My meatballs were perfect. Well, as Gail observed yesterday, my dish looked dry. Maybe it was, a little. Certainly it wasn’t swimming in marinara. But the flavors were excellent and I couldn’t have been happier. I tasted a little of Gail’s tagliatelle at the end. It was overwhelmingly rich, at least compared to my dish, which is one reason she had a little left over. A tantalizing array of tastes, but too much for me by that point in the meal. Accompanying all this was a bottle of Montepulciano, the 2008 Corte alla Flora.

Gail being a Tom Douglas donut fanatic, it was hard to leave without some, but we had decided to retreat to our friends’ home for dessert. They come with a hot chocolate sauce. Taking out may not be the ideal way to eat them. They survived the drive, though, and we’re glad we got them.

I’m just now looking at what the Seattle Times reviewer had to say. Here’s her discussion of the pasta options:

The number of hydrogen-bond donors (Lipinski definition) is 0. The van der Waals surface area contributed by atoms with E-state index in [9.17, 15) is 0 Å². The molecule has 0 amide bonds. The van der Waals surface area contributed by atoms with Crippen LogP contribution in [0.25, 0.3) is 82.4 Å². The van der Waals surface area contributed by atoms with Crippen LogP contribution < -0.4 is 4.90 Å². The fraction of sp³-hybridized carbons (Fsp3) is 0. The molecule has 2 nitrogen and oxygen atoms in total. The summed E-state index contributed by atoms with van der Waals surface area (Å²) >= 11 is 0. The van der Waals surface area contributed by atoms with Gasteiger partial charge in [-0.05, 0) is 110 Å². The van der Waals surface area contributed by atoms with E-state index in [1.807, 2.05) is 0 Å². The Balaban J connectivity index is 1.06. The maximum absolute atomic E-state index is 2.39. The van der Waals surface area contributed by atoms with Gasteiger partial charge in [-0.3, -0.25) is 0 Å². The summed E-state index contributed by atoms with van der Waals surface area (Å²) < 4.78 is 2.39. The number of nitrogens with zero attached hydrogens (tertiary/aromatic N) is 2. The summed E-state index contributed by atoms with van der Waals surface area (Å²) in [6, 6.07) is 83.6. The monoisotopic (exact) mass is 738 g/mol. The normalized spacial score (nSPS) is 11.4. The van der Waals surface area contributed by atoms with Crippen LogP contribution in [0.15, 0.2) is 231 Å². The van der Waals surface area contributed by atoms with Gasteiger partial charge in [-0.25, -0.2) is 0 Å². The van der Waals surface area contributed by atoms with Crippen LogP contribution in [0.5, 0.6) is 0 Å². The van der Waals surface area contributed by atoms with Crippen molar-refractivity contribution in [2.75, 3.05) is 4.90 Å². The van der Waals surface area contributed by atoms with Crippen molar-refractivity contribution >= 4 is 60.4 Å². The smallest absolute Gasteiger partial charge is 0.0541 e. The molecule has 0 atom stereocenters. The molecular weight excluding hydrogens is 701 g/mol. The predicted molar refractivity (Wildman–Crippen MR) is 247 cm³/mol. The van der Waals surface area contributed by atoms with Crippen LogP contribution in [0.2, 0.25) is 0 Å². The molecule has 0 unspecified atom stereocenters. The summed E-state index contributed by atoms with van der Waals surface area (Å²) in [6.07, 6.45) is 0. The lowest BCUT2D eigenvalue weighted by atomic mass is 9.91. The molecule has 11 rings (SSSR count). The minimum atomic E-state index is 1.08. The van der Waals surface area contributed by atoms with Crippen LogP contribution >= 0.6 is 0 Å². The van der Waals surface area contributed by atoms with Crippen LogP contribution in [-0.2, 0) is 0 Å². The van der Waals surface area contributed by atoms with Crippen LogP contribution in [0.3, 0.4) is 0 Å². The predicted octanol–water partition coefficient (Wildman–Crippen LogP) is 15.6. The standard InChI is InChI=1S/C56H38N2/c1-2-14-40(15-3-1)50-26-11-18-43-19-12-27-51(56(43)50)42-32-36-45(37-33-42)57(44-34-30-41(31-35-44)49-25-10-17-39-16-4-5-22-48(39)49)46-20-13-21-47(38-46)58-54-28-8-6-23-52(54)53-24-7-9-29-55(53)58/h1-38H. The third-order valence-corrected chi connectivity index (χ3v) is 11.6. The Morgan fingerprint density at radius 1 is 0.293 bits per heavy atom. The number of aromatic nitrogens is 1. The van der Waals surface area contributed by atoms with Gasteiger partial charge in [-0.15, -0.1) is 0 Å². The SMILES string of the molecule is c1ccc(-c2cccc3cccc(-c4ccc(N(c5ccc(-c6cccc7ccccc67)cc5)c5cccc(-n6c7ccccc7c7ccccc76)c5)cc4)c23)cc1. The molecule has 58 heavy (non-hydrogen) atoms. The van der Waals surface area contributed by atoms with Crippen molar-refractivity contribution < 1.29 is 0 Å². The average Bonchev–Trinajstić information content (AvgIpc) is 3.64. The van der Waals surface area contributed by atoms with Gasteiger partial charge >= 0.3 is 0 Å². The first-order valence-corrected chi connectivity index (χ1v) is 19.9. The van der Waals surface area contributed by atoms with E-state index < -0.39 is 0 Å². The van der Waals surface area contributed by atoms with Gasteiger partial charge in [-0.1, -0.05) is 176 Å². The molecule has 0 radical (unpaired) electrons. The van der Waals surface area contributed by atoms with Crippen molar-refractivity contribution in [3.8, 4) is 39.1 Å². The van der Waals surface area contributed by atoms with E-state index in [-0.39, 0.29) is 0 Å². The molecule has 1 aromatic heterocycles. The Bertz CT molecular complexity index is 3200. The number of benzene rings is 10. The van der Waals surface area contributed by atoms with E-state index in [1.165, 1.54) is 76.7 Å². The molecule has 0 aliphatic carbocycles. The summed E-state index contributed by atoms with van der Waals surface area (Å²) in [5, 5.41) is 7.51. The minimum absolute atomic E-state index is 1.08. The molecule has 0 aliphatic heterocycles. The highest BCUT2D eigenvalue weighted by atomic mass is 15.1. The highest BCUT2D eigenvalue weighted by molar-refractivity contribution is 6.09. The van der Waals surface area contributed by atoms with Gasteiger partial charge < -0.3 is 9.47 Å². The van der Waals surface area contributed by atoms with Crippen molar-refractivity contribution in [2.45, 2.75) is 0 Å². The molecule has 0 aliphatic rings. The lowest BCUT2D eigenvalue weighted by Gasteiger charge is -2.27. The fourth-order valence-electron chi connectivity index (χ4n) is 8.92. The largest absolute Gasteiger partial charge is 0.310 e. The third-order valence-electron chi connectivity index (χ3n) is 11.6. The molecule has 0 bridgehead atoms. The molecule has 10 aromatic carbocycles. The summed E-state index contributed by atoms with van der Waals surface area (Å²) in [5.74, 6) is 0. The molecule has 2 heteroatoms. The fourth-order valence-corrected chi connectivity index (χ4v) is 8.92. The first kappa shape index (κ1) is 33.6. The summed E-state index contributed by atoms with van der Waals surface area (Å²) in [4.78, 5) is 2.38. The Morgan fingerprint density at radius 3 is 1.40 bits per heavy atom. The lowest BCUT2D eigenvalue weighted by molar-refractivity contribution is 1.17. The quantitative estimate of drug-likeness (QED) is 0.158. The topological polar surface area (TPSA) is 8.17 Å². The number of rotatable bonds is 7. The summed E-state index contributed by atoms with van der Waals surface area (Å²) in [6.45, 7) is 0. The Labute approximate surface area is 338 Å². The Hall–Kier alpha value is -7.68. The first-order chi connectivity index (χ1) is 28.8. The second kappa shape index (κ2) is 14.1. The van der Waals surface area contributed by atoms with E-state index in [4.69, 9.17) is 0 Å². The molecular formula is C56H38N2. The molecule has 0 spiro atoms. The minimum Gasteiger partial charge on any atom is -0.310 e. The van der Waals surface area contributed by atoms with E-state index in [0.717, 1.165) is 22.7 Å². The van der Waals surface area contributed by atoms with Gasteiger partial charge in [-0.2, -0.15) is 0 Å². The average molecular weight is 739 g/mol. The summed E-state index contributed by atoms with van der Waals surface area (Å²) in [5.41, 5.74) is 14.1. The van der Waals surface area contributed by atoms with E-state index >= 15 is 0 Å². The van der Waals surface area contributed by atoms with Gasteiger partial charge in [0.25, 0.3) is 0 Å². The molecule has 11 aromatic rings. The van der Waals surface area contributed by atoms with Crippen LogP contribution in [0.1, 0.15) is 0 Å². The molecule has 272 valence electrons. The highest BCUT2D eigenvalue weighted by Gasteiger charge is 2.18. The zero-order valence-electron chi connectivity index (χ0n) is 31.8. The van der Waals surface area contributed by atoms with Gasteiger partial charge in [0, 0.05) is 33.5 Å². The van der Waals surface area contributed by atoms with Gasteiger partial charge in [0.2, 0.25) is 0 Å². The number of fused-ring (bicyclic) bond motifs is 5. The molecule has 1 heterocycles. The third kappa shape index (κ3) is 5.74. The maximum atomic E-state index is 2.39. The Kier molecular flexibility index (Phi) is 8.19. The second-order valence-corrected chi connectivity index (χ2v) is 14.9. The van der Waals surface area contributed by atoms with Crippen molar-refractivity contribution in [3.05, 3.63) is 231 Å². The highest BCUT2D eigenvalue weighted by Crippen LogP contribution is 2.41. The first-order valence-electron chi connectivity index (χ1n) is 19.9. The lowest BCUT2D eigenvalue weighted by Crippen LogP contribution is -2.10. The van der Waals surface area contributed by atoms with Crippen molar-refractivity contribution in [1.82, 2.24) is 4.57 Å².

Just about everyone orders pasta here. With 10 different noodles on the menu, the choice isn’t easy. Will you have the ethereal tajarin, unimaginably thin hand-cut egg noodles dressed in butter and sage, or their much wider, marinara-sauced cousins, tagliatelle, twined around roasted Delicata squash and chunks of spicy Italian sausage? Will you opt for the dainty cheese-filled cappelletti in silky fonduta sauce, or the savory, meat-stuffed agnolotti dal plin that resemble tiny origami birds just emerged from a butter and marjoram bath? What about butternut squash gnocchi, so light and supremely autumnal tossed with chanterelles, hazelnuts and sage? I’m no help: I loved them all.

We do need to go back to sample more of the pastas.

Oh, I didn’t mention that right by the entrance, you can see the pasta-making area and look into the kitchen. We turned the other way on being seated, so we didn’t even notice. On the way out, we stood by the door for a minute while the hostess went to get a bag for us to carry our chocolate sauce carton in. That gave us a chance to look around, and to realize as we went out into the rain that all that time, Tom Douglas was standing just five feet away from us. We should have said hi.